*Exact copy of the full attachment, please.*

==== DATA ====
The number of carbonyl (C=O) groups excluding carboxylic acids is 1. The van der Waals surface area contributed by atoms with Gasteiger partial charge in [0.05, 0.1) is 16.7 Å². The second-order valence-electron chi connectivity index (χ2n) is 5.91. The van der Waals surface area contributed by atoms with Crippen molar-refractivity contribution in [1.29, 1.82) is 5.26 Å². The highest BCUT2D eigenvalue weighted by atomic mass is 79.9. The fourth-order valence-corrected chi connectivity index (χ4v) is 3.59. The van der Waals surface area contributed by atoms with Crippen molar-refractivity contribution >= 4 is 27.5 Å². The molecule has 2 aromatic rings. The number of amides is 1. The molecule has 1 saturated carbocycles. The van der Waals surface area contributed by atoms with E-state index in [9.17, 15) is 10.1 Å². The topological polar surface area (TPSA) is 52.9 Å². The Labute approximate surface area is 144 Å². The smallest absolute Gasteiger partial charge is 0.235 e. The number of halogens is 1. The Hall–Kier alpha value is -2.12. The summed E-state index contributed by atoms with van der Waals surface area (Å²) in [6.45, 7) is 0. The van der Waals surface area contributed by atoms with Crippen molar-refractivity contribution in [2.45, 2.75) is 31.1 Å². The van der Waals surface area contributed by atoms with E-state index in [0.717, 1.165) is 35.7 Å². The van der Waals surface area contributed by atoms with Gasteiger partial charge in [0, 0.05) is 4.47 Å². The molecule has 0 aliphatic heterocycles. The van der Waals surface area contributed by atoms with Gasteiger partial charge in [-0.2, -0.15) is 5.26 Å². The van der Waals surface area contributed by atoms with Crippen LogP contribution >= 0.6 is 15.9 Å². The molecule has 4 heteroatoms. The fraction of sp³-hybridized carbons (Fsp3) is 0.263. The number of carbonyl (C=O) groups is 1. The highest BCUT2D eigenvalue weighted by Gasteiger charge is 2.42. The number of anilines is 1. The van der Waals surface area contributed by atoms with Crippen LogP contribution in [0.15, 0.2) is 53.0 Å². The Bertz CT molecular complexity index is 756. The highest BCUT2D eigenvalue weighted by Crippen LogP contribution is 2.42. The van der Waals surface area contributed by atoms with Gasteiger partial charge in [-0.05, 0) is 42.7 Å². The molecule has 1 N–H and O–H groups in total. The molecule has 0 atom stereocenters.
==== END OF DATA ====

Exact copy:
The number of carbonyl (C=O) groups excluding carboxylic acids is 1. The van der Waals surface area contributed by atoms with Gasteiger partial charge in [0.05, 0.1) is 16.7 Å². The second-order valence-electron chi connectivity index (χ2n) is 5.91. The van der Waals surface area contributed by atoms with Crippen molar-refractivity contribution in [1.29, 1.82) is 5.26 Å². The highest BCUT2D eigenvalue weighted by atomic mass is 79.9. The fourth-order valence-corrected chi connectivity index (χ4v) is 3.59. The van der Waals surface area contributed by atoms with Crippen molar-refractivity contribution >= 4 is 27.5 Å². The molecule has 2 aromatic rings. The number of amides is 1. The molecule has 1 saturated carbocycles. The van der Waals surface area contributed by atoms with E-state index in [9.17, 15) is 10.1 Å². The topological polar surface area (TPSA) is 52.9 Å². The Labute approximate surface area is 144 Å². The smallest absolute Gasteiger partial charge is 0.235 e. The number of halogens is 1. The Hall–Kier alpha value is -2.12. The summed E-state index contributed by atoms with van der Waals surface area (Å²) in [6.45, 7) is 0. The van der Waals surface area contributed by atoms with Crippen molar-refractivity contribution in [2.45, 2.75) is 31.1 Å². The van der Waals surface area contributed by atoms with E-state index in [0.717, 1.165) is 35.7 Å². The van der Waals surface area contributed by atoms with Gasteiger partial charge in [0, 0.05) is 4.47 Å². The molecule has 0 aliphatic heterocycles. The van der Waals surface area contributed by atoms with Gasteiger partial charge in [-0.2, -0.15) is 5.26 Å². The van der Waals surface area contributed by atoms with Crippen LogP contribution >= 0.6 is 15.9 Å². The molecule has 4 heteroatoms. The fraction of sp³-hybridized carbons (Fsp3) is 0.263. The number of carbonyl (C=O) groups is 1. The highest BCUT2D eigenvalue weighted by Gasteiger charge is 2.42. The number of anilines is 1. The van der Waals surface area contributed by atoms with Crippen LogP contribution in [0.15, 0.2) is 53.0 Å². The Bertz CT molecular complexity index is 756. The highest BCUT2D eigenvalue weighted by Crippen LogP contribution is 2.42. The van der Waals surface area contributed by atoms with Gasteiger partial charge in [-0.05, 0) is 42.7 Å². The molecule has 1 N–H and O–H groups in total. The molecule has 0 atom stereocenters.